I was just sitting down with my second cup of coffee to watch the morning happenings around the pond when I saw them again. Five little dots outlining the sky, making their
wav across the valley, high above the now-yellowed corn fields,
higher even than the trees, dressed in their blazing autumn colors. Closer and closer they flew,, and when I heard their low, gutteral honking there could be no mistake, the Canada Geese were back.
What a sight they were as they made their awkward landing in our pond, ducking their heads under the water and splashing about as if they hadn’t had a bath in a long time. Then, all grace and beauty again as they lined up in a perfect army, they showed off their dark, rich colors. They turned in unison and looked straight at me as if to say “Hi, We’re back.”
We were delighted early this spring when these five first came to visit. They became so tame that my husband and I, and even our bouncy sheen dog, could walk close to them without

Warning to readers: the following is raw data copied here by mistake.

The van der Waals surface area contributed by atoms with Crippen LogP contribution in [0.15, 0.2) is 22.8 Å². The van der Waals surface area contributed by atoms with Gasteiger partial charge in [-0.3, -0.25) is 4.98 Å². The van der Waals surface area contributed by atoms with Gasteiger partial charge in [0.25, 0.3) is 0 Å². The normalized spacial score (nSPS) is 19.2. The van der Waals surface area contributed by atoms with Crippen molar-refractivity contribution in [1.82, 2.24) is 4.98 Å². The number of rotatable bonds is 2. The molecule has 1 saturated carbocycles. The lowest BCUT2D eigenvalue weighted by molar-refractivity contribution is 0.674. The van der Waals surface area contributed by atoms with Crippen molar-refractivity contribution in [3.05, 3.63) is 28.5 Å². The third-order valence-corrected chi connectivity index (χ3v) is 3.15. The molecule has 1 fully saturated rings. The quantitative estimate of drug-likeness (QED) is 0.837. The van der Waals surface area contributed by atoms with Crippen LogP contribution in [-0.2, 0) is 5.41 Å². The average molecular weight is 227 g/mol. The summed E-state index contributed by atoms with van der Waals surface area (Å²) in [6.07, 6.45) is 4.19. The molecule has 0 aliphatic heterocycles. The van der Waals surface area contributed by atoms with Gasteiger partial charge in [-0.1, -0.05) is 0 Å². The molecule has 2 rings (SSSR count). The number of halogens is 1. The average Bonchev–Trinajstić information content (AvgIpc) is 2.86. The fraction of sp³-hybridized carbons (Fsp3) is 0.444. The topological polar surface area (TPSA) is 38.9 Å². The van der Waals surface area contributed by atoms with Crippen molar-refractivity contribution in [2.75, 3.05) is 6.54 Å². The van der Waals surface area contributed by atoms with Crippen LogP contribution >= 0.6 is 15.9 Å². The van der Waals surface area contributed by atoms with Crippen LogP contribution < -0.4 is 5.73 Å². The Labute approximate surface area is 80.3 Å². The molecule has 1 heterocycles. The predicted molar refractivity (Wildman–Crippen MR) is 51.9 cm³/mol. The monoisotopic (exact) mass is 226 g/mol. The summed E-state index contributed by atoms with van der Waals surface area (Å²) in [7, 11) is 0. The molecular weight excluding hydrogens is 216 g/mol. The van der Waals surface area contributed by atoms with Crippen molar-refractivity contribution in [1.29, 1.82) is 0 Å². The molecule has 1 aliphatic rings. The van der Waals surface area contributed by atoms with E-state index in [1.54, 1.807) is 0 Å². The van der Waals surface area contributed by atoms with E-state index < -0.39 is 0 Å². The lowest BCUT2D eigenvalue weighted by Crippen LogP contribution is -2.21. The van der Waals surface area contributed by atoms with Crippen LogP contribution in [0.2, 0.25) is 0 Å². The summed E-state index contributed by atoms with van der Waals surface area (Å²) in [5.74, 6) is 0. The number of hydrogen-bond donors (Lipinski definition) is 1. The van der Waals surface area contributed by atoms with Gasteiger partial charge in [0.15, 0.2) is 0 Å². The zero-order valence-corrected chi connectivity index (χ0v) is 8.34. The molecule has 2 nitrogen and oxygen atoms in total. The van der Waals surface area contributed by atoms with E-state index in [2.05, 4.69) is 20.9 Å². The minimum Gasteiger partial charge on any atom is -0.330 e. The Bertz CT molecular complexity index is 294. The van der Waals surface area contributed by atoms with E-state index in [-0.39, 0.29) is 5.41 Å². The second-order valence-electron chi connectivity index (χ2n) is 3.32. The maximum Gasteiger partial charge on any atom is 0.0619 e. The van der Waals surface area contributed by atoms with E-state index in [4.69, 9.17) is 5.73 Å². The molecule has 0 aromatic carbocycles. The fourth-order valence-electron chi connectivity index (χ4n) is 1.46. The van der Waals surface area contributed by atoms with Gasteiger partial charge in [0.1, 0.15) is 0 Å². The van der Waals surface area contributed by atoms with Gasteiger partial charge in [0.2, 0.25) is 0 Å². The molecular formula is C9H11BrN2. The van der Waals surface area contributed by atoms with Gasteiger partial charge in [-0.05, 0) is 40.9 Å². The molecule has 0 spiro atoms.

disturbing their swim. For over a month they shared the pond, the wild grass, and the corn with our domestic geese, who were none too pleased with these visitors. The shrill honking of our geese let them know they were on another’s turf.
The Canada Geese were undaunted by this, but did learn to wait their turn for the corn, or our old grey drake, with his head down, hissing, would make a big production out of chasing them away.
I knew, when they came in the spring, their stay would be
short, for they must make their way north to a more distant summer home. We were sad to see them leave and talked of a return visit this fall.
This time they stayed only two weeks, then without a backward glance, they were gone. I can’t help but wonder about other stops along the way, with friends welcoming them as we did.
Now, in the long, cold winter, when the pond is frozen over and our geese are cooped up, we will have a new hope for
the spring. Besides the early crocuses, the daffodils and the greening of the trees, we will be watching for the return of
our five Canada Geese.
From the journal of elizabeth “Betty” Garrigues
Photo by Cheryl Cook